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Chiropractors' characteristics associated with their number of workers' compensation patients.

Introduction

"Work disability occurs when a worker is unable to stay at work or return to work because of an injury or disease" (1). Work disability is associated with many consequences for the worker, employer, healthcare system and compensation system. (2) There is increasing evidence that health care providers may influence work disability, both positively and negatively. (3) The most prevalent components of clinical return-to-work interventions for musculoskeletal disorders are physical exercises, education and behavioral treatments. (4) These components are considered the core components of return-to-work interventions. (5-9) Unfortunately, early aggressive care may delay recovery (10-14) from whiplash injuries and not listening carefully to the patient (particularly women) may delay return-to-work for occupational low back pain (15). Unnecessary diagnostic imaging tests are also frequently ordered. (16-20)

It has been demonstrated that general practitioners are less likely to implement evidence-based management of back pain than occupational physicians and occupational therapists. (21,22) The latter health care providers experience fewer barriers to guideline implementation because their tasks focus on disability prognosis, yellow flag management, and return to activity parameters. (22) However, little is known about the impact of doctors of chiropractic (DCs) on work disability and their adherence to guidelines. Chiropractic and medical care appear to have similar cost-effectiveness during the treatment of occupational low back pain (23,24) and chiropractic adherence to radiological guidelines appears to be increasing (25-28). The broad approaches described by DCs experienced in the treatment of occupational injuries are consistent with those proposed by evidence-based guidelines. (29) Barriers related to different provincial workers' compensation systems have previously been identified by Canadian DCs. (29) It has been hypothesized that DCs that treat a relatively high volume of workers' compensation cases may have different characteristics than the general chiropractic community. (29) In Quebec, the act regulating occupational injuries grants physicians the role of sole gatekeeper. (30) This is the only province where chiropractic care, to be reimbursed by the provincial workers' compensation board, must be prescribed by a medical doctor. It is thus reasonable to hypothesize that DCs from the province of Quebec treat fewer workers' compensation cases on average than DCs from other provinces.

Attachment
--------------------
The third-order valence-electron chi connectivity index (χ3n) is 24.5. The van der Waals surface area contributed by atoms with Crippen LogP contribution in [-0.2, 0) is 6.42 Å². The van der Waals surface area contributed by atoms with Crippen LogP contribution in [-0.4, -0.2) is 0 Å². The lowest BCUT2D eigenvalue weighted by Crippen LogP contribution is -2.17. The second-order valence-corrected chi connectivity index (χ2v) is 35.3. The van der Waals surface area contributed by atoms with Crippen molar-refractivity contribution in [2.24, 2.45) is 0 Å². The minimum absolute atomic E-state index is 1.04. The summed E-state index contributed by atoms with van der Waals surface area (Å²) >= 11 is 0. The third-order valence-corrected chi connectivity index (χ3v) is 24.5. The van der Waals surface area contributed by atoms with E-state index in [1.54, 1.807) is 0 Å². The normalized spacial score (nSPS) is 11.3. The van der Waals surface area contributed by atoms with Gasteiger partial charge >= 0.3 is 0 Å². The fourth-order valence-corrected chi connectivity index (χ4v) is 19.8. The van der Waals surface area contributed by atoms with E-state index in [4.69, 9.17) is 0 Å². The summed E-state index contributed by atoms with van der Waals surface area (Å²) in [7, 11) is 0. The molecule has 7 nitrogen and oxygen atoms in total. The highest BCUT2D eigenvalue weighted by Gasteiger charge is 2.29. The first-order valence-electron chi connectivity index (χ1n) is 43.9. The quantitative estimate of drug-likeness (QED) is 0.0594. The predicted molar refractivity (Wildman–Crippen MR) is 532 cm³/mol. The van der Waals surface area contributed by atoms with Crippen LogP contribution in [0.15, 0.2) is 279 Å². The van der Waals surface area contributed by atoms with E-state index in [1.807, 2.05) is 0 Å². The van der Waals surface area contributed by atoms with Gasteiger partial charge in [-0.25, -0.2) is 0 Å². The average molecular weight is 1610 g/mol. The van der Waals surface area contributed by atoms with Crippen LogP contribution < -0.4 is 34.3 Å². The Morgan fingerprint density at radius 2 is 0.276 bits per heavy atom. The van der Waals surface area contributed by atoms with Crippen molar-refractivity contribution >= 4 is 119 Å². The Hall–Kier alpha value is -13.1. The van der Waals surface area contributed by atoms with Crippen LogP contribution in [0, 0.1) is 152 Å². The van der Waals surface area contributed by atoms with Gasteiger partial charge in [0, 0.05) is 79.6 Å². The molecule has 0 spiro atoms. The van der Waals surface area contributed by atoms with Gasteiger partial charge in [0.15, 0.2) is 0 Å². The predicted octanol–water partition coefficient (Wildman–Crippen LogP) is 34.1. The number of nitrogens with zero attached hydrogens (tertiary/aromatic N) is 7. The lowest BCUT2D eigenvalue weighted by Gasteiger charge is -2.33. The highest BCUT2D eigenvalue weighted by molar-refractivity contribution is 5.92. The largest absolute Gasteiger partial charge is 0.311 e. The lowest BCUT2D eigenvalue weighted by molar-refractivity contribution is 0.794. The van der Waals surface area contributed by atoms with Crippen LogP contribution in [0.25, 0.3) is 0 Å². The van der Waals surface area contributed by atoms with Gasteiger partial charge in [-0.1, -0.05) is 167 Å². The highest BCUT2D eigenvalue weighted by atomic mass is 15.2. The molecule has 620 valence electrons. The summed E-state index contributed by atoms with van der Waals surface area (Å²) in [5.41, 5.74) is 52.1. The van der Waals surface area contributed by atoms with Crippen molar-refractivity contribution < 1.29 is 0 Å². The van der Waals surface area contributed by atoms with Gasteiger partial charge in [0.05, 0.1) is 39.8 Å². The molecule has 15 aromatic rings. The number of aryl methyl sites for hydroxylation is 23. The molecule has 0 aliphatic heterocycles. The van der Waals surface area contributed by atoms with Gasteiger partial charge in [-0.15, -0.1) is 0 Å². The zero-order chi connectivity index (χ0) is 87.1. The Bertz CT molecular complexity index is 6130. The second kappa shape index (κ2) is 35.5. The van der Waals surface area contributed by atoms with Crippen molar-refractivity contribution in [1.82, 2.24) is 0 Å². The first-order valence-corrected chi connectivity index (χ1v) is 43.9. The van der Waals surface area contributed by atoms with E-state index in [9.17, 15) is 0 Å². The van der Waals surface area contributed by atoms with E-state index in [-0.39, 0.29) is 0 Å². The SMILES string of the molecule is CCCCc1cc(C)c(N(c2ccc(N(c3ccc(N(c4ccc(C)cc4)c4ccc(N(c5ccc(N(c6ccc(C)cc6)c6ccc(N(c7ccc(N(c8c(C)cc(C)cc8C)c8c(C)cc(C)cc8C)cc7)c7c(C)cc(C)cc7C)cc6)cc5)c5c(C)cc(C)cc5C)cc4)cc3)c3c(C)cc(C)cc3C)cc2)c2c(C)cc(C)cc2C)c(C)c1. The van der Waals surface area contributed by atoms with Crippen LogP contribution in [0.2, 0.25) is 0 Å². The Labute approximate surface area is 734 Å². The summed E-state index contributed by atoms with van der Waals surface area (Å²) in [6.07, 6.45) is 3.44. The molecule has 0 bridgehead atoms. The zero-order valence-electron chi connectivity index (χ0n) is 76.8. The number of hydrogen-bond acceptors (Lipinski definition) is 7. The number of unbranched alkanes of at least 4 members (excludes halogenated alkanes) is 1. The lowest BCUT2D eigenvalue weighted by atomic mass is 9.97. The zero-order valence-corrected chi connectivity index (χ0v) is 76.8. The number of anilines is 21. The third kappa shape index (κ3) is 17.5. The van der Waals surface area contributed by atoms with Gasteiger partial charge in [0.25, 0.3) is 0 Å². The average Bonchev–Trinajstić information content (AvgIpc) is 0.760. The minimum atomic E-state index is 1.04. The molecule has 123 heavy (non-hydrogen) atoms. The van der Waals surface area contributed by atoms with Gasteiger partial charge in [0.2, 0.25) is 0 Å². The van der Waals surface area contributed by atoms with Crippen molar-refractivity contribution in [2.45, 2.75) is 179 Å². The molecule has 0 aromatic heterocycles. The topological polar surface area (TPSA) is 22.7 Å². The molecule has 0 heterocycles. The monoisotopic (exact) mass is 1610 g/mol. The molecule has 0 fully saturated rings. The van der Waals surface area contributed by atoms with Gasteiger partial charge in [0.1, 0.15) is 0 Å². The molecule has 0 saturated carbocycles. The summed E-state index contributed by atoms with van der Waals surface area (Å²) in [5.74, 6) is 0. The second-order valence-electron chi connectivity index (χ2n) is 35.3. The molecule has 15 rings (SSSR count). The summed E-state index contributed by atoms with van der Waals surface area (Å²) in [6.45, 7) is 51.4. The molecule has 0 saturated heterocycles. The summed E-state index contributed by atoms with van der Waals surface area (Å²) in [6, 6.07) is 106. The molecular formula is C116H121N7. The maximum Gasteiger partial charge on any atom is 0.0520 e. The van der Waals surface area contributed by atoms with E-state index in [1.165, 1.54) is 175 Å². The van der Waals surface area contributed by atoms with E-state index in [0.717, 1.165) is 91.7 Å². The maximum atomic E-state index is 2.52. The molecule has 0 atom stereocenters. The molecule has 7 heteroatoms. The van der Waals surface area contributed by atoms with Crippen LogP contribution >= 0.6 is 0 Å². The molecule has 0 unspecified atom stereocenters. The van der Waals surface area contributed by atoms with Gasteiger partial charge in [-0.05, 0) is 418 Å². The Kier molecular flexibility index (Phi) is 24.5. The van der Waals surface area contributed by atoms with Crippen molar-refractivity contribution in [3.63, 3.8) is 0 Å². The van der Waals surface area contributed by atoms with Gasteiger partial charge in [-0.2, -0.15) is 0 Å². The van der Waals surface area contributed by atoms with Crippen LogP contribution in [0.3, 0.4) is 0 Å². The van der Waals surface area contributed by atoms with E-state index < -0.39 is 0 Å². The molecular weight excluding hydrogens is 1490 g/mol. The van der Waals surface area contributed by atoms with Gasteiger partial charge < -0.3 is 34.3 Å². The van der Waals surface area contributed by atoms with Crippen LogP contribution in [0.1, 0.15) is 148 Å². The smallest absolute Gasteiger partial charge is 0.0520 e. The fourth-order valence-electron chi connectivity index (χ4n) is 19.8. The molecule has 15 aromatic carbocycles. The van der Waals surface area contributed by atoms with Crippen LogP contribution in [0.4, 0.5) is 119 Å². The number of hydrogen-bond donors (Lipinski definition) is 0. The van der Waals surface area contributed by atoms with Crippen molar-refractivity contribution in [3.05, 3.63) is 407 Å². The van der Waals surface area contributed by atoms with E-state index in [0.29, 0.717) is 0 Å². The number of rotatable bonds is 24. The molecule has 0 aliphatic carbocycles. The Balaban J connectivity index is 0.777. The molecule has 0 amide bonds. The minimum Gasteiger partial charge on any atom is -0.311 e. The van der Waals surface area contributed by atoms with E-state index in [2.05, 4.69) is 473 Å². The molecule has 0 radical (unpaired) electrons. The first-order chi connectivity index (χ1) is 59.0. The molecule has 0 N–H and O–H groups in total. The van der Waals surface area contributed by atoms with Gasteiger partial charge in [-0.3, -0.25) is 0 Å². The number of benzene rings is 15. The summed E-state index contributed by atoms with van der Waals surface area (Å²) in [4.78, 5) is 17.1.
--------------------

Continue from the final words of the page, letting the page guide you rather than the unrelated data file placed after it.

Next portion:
Little is known about the characteristics of health care providers who tend to treat more workers' compensation cases. Identifying those characteristics is important for understanding the care seeking behaviours of injured workers. This research project aimed to perform a secondary data analysis from a nationwide survey to describe the characteristics of Canadian DCs who tend to treat more workers' compensation cases.

Specific objective

To identify DCs' characteristics that are associated with the number of workers' compensation patients they treat.

Methods

Study design

We performed a cross-sectional analysis using the 2011 survey of the Canadian Chiropractic Resources Databank (CCRD). (31) Members of the Canadian Chiropractic Association (CCA) were surveyed using a self-administered questionnaire (mail or online version). The University of Montreal Health Research Ethics Board approved this study (13-106-CERES-D).

Study Population

The study population included all Canadian DCs who were CCA members and had active practices in 2011. DCs practicing another profession (i.e., dentist, physician, nurse, occupational therapist, physiotherapist, psychologist or radiologist), or not in active practice (i.e., practicing less than 10 hours per week or 37 weeks yearly, retired and semi-retired) were excluded. During the 2011 iteration of the CCRD, 6,533 survey questionnaires were mailed to members of the CCA. The respondents were able to return the paper version of the questionnaire by mail or to complete the survey online. 1,889 questionnaires were returned by mail and 640 were completed online, resulting in a total of 2,529 completed questionnaires. The effective response rate was 38.7 percent. A total of 652 respondents were excluded because they were practicing another profession, not in active practice, or had missing answers for the main dependent variable. The current study included 1,877 respondents (Figure 1).

Source of data

The CCRD survey includes 81 questions detailing the practice and concerns of DCs and is used to inform the Canadian Chiropractic Association about services to provide to their membership. (31) For this project, we used information concerning professional activities, education, research and teaching activities, main sectors of activity, care provided to patients, chiropractic techniques used, type of conditions treated, and referral practices.

Description of study variables

Annual number of workers' compensation patients treated by a DC (dependent variable)

The annual number of workers' compensation pa tients treated by a DC was obtained by multiplying the respondent's answers to the following questions:

--The average number of new patients / week

--The average number of weeks practicing chiropractic per year

--The percentage of monthly income from the workers' compensation board.

DC characteristics (independent variables)